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The Rise Of Type 2 Diabetes
Type 2 diabetes is the most common type of diabetes in the UK and the United States. This form of diabetes is most often associated with old age, obesity, hereditary tendencies, previous history of gestational diabetes, and lack of physical activity. Type 2 diabetes is a largely preventable condition. Only a small percentage of overweight individuals will develop type 2 diabetes, but the probability of getting it increases with rising body weight. Type 2 diabetes is now commonly being seen and diagnosed in children and adolescents.
Type 2 diabetes frequently remains as an undiagnosed condition that poses treatment challenges to family medical practitioners. The introduction of new oral agents in recent years has expanded the range of possible combination treatments available for type 2 diabetes. Type 2 diabetes is associated with insulin resistance rather than lack of insulin as seen in type 1 diabetes. This is often considered a hereditary tendency from one's forebears. Type 2 diabetes is often diagnosed after the age of 40, however, it is more frequently being diagnose as early as age 10 in obese children.
Type 2 diabetes is a progressive, chronic disease that can cause serious damaging effects to the body over time. Those with type 2 diabetes either do not produce enough insulin – the hormone needed to maintain normal blood sugar levels – or the cells in their body have become less responsive to the effects of insulin’s so become insulin resistant.
Glucose is produced in the liver and muscle but also comes from the food we consume. In order to use this sugar, the pancreas makes the hormone called insulin. Glucose is needed by all our body’s cells as for energy. Insulin helps glucose to move from the blood stream and into the cells. Glucose is the main source of fuel for the body. When insulin is not able to do its job, the cells can't get the sugar they need.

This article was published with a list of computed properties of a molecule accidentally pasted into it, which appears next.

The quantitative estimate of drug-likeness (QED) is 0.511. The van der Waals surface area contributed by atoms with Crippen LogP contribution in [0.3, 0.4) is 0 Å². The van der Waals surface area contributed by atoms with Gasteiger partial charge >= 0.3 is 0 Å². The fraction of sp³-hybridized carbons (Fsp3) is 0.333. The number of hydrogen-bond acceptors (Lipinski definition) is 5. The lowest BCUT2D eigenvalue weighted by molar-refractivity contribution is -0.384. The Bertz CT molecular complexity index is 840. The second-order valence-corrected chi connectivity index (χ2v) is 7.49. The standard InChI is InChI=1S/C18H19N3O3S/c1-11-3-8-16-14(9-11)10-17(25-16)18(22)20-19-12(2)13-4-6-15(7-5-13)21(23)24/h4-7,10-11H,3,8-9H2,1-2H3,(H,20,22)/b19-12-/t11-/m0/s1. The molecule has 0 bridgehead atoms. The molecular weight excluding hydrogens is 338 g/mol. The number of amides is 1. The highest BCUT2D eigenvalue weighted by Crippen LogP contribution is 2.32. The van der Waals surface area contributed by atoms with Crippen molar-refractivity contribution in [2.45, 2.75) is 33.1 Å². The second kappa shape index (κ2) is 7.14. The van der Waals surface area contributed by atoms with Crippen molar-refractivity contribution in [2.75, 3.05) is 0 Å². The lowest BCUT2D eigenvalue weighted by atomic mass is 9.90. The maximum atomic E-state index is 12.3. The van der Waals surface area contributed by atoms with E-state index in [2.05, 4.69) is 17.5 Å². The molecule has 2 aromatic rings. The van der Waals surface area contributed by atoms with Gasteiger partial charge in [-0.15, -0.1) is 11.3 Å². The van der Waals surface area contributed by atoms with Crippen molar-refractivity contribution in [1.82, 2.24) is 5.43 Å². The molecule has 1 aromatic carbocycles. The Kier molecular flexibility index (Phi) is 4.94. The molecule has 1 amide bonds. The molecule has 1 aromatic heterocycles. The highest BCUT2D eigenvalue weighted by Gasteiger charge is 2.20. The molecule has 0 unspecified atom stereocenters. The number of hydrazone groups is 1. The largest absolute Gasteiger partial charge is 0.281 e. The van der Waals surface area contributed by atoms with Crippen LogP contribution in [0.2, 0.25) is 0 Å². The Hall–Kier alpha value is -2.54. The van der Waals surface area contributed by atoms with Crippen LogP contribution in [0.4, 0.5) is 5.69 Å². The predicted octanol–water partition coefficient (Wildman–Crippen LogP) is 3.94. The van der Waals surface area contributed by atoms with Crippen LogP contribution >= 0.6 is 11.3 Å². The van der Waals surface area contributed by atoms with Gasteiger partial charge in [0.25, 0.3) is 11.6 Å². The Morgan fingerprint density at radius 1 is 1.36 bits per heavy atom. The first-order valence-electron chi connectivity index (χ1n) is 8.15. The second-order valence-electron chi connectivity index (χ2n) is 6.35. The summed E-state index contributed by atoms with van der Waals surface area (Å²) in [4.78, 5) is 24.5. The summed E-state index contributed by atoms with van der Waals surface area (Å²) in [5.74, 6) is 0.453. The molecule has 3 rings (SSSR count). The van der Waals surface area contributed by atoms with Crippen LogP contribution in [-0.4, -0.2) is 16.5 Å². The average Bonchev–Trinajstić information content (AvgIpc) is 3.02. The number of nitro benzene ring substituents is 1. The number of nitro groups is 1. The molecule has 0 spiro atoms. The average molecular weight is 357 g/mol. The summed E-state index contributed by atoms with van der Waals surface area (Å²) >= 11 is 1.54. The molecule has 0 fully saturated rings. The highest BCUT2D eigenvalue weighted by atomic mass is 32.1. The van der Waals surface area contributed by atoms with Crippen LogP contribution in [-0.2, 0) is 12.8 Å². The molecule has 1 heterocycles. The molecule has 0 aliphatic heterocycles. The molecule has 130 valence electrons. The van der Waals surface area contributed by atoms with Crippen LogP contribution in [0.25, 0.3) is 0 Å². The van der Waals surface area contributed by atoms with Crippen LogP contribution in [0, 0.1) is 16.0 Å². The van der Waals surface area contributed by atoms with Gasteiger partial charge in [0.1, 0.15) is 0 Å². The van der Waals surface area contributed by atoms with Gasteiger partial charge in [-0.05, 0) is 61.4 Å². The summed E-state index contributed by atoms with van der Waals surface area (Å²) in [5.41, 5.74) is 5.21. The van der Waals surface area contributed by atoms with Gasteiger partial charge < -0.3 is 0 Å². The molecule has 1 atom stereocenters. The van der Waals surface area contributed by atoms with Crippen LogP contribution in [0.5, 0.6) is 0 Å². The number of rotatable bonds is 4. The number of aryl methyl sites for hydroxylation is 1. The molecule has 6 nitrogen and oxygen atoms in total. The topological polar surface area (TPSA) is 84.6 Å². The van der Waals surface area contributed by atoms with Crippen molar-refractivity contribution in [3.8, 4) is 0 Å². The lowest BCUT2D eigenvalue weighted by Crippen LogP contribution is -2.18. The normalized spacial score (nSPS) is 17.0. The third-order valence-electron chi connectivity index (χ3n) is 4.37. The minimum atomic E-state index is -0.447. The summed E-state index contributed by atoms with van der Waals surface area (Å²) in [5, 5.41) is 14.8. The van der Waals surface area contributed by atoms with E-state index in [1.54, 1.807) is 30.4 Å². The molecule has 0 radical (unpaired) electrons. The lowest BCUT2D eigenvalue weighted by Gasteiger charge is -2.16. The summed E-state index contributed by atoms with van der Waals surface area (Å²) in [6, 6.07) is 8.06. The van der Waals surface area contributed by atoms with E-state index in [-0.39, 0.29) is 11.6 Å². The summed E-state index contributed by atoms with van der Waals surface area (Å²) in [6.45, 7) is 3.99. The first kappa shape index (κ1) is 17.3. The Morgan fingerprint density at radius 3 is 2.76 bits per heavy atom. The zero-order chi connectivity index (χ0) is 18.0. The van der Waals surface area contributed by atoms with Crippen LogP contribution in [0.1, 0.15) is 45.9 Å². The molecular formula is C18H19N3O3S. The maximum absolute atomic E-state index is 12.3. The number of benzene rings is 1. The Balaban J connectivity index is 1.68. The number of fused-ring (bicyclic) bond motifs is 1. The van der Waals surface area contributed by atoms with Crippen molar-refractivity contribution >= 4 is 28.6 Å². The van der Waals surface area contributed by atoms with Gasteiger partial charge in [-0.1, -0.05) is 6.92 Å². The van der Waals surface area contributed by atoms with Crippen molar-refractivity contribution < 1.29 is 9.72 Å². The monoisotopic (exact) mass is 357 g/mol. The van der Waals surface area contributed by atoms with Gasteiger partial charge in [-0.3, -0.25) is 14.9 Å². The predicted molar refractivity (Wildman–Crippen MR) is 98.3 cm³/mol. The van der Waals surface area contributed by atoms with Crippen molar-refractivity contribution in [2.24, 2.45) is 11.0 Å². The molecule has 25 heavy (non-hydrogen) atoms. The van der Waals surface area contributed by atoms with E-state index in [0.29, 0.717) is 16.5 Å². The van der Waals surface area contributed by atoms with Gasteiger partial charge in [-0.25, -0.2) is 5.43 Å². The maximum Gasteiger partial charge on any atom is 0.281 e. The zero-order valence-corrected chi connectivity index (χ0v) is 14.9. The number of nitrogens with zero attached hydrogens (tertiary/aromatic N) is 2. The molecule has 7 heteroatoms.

Type 2 diabetes is most often linked with being overweight or obese, but genetic factors may also play a role. Type 2 diabetes affects nearly 21 million in the United States and the incidence of the disease has skyrocketed in the last 30 years. Type 2 diabetes is also increasing rapidly both in the UK, Australia and in the developed world in general. This is linked to the fact that the population is getting fatter with more than half of adults in the UK considered overweight, and about one in five considered obese.
Type 2 diabetes is the most common type of diabetes, accounting for 90 to 95 percent of diabetes cases. There is also an increase in the number of cases of type 2 diabetes in children and adolescents. It is also diagnosed more often in certain ethnic groups. Lifestyle plays an important role in determining whether or not a person with a tendency to Type 2 diabetes will actually develop the condition. It is more common in people who take too little exercise, eat a high-fat or high-calorie diet and those that are overweight.
Type 2 diabetes sufferers are between two and six times more likely than those without diabetes to have cardiovascular disease and are more than twice as likely to die from it.
Prevention and management strategies that encourage healthier choices are to be encouraged but appear to be having little effect as diabetes rates across the Western world continue to skyrocket. Type 2 diabetes prevention is an active area of research, particularly because of the increasing number of people who are developing the disease and the future ballooning health care requirements. Recent studies have found evidence that two known cholesterol-lowering drugs may have the added benefit of lowering a person's risk of developing diabetes.
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